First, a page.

Vegetables of almost any kind flourished and the winters were so mild that some
things would grow the year around.

There was not much in the way of recreation to occupy the people's leisure time. For
the men there was hunting and fishing. Shooting matches were common occurrences with
turkeys or other prizes given to the winner. Gregarious desires too often were restricted to
loitering in villages or around the stoves of country stores.

When a farmer had work to do, which required outside labor, he would ask his
neighbors for help. Life was more monotonous for the women than the men for they had
more work to do, and were tied more closely at home. If they had neighbors close enough,
visits were exchanged, and they would converse while they sewed, knitted or quilted.
On Saturday, there was shopping to be done, the whole family often made the trip to town.

The young people found relaxation in giving parties, which often took the form of
candy drawings, or some other combination of work and pleasure. Local fiddlers furnished
music for square dancing, which was engaged in by both the young and old. Life
was crude, but the people seemed to have been satisfied to continue living in their own
narrow orbit.

The people were not prepared for the shock of war or for the sacrifices that come
with war. They wished to be left alone, and could see nothing in their way of life for others
to object to or wish to change.

Submitted by: The book committee

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Big Creek Pioneers

A history of Geneva County would not be complete without the history of the portion
of Houston County, designated and described by General Coffee in his survey of the
public lands, completed in 1824, as township 1, range 26, which from the formation of our
county in 1868, until the formation of Houston County was a part of our county. Through
this township, runs a stream of water known as Big Creek, which is still shown on the
map. A settlement was known to exist in this part of the township as early as 1750 and
that it was composed of a hardy band of pioneers or colonists who came to this country
from the County of Cork in Ireland.

From this band of pioneers, the east end of our county was settled as well as that portion
of Houston, formerly a part of Geneva County. The descendants of these hardy pioneers
are now scattered through out the world. It was not possible to secure the family
names of all these colonists, but it is sufficient to name a few.
The Ward family was among them, but the earliest recorded name was James B.
Ward, who entered lands in 1853 near Big Creek or along its borders. Dempsey Taylor the
founder of another family and whose descendants named Taylor, Alabama entered lands
in this tract on October 29, 1830.

Samuel Branton, who entered land in 1852 and who was reputed to have had a large
family of girls and whose name does not remain for his descendants, but whose blood
flows through numerous citizens of our county.

The Hinson family was one of the original family emigrating to this country, and
whose descendants are still numerous.

The Stokes family one of whom John O. Stokes, an ancestor of our present Stokes
family, was born near Big Creek in 1830, and entered lands in this tract, August 27,1855.
Bamba Watford, born in what was then a part of Georgia near Big Creek in 1808 and
entered lands January 27,1834, and whose descendants are still residents of Geneva
County as well as Houston County.

One of the larger families in our eastern end of the county was the Register family.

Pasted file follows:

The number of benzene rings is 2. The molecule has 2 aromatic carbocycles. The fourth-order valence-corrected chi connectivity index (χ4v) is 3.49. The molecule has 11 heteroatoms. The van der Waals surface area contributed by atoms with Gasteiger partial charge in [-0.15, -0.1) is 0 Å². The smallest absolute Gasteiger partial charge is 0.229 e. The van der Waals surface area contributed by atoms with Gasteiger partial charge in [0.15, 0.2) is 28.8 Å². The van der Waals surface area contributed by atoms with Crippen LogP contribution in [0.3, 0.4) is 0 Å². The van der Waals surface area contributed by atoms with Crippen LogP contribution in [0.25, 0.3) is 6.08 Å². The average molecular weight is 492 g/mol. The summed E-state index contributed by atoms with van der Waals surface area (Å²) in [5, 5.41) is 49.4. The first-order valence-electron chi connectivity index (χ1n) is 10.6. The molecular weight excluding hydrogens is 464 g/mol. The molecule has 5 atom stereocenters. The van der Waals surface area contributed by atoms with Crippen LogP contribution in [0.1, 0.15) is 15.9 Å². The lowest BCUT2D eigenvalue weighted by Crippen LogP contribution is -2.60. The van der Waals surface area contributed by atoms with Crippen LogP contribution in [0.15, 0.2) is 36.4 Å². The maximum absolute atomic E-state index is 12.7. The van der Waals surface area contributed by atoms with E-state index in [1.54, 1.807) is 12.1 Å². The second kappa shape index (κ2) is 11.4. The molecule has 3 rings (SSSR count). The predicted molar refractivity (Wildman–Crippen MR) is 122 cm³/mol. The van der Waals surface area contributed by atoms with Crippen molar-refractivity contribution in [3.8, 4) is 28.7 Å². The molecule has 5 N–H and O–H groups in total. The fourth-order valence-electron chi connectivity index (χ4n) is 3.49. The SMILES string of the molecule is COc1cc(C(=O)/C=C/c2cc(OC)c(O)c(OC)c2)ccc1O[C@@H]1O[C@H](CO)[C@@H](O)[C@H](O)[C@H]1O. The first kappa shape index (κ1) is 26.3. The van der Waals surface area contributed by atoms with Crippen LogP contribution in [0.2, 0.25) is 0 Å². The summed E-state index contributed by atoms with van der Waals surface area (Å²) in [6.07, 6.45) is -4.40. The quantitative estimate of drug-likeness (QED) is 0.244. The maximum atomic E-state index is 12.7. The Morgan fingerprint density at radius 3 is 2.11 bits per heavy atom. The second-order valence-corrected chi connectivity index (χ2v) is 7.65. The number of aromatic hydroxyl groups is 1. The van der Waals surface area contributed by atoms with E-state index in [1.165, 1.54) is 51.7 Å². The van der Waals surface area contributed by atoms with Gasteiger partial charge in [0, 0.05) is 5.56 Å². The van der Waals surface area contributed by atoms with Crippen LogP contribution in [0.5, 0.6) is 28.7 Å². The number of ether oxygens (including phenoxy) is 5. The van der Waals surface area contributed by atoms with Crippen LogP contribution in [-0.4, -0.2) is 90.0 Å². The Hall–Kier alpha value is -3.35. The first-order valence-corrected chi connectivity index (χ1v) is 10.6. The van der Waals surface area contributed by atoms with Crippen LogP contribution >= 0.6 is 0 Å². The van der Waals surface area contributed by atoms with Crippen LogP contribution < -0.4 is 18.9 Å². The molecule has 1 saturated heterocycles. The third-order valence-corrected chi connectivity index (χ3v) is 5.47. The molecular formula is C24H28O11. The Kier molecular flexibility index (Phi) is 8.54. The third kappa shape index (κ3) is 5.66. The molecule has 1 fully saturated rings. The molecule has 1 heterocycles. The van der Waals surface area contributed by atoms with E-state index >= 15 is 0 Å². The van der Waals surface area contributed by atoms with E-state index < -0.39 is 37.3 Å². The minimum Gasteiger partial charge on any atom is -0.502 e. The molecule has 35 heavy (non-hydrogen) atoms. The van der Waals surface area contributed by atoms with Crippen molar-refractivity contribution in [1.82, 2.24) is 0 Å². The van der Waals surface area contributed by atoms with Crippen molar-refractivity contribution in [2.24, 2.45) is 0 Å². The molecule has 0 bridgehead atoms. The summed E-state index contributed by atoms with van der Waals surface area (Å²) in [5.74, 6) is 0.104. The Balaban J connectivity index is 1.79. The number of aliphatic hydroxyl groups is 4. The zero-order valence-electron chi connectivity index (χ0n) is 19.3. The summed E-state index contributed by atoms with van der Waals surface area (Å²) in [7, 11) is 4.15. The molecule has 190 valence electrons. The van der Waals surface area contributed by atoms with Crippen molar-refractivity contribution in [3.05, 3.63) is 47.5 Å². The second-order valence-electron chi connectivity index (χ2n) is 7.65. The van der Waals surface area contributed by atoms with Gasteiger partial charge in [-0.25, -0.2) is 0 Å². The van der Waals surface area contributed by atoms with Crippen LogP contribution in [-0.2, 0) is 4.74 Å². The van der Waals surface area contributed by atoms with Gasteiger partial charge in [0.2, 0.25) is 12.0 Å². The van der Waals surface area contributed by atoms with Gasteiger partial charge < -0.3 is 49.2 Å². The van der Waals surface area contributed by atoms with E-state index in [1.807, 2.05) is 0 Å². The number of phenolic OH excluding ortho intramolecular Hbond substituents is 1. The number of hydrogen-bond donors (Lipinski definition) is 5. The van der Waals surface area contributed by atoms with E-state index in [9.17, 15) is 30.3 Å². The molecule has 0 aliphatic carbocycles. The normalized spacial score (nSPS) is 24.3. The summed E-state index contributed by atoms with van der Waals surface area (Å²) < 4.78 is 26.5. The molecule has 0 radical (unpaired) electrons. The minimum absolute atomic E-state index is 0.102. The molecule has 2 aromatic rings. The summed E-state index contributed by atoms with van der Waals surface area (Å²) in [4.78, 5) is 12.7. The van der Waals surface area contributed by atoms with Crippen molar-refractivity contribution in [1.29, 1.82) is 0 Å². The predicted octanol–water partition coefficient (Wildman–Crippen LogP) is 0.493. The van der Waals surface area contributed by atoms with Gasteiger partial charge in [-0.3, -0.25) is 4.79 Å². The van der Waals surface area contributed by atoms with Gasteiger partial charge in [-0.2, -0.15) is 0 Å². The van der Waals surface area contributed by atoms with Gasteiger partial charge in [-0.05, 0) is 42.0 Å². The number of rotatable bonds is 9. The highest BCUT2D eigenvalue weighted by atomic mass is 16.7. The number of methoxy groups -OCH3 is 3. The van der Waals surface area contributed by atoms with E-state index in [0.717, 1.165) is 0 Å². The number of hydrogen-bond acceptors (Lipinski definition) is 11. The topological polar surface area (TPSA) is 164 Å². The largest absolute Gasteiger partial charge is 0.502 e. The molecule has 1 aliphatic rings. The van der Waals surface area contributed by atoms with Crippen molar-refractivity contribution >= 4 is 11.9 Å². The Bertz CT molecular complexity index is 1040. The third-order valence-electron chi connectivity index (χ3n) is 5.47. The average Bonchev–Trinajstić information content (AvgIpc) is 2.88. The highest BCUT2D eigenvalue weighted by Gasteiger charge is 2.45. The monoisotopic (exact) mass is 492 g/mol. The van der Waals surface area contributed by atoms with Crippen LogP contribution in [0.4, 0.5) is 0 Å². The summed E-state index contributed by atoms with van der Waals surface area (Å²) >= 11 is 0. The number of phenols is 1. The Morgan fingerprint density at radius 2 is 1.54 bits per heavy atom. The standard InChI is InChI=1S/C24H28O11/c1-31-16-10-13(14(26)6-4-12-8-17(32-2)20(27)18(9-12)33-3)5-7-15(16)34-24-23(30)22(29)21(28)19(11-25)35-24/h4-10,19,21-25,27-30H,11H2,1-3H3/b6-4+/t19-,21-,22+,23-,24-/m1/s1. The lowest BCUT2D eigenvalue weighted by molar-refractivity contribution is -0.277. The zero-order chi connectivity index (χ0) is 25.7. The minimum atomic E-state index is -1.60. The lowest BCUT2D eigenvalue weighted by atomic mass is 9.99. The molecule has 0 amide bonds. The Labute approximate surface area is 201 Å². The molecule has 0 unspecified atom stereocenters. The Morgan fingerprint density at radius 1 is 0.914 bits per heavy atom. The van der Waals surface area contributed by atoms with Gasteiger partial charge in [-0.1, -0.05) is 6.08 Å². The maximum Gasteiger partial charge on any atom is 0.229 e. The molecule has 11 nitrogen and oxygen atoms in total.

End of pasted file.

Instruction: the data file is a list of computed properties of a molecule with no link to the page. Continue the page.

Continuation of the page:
Certain it is this family was among the early settlers, since John Register was born in the
year 1809 and entered lands in this tract on May 26, 1831. His son, Elias Register, entered
lands on October 22, 1856 and is the immediate ancestor of the Registers now residing
around Fadette in this county.

On the map of Alabama in the southwestern corner of Houston County may be
found a circle with the words Big Creek designating this a settlement. Near this circle is a
line of a creek also designated as Big Creek, no doubt was really considered a Big Creek in
the early days since it was noted on the Coffee map as well as the settlement known as Big
Creek settlement in 1824. Georgia, having ceded to the United States the lands west of the
Chattahoochee River, and Alabama having been admitted as a state in 1819, this land became
public domain and was later opened to settlement. Those who were residing on
these lands were known as squatters rights. The government recognized these rights and
permitted these lands to be entered by those who resided on them. Since the lands to be
entered were occupied by forties in the settlement, it was necessary for these settlers to enter
other lands, some of which did not join their original tracts in order to obtain the total
of 160 acres of land, this explains the long delay in the entering of these lands.
At this time what is known as beat three and four in Geneva County did not have
any settlers, it was not until 1851 that the first settler entered on lands in Range 25, which
is a part of the present county.

From the Moore History of Alabama, we learn that there were several Smiths among
those in the settlement of Big Creek. These Smiths had their origin in the County of Cork
in Ireland, and the first to come to this section of our country settled near the Chattahoochee
River on the east side of Houston, near Old Columbia, later at least one of them
came to Big Creek. It is recorded that the first known of this name to be born at Big Creek
was James M. Smith. He was born in what was then Georgia, June 9,1778. He was the father
of Daniel U. Smith who was born at Big Creek February 10, 1820.

Daniel U. Smith was the father of 12 children. Four of his sons were soldiers in t he
Confederate Army, one being killed in the Virginia campaign. Another of his sons was
Henry M. Smith, who was a Confederate veteran with four years of service. Henry M. was
born at Big Creek on May 7, 1844. His children were born in Geneva County near Malvern.
Alabama. Jennie, who married Joseph Whitaker, lived at what was known as Whitaker,
in the southern part of Range 25. Callie married Jasper Barnes, of Dothan, Alabama,
Henry A., known far and wide as H. A. Smith, Elder of Primitive Baptist Church, moderator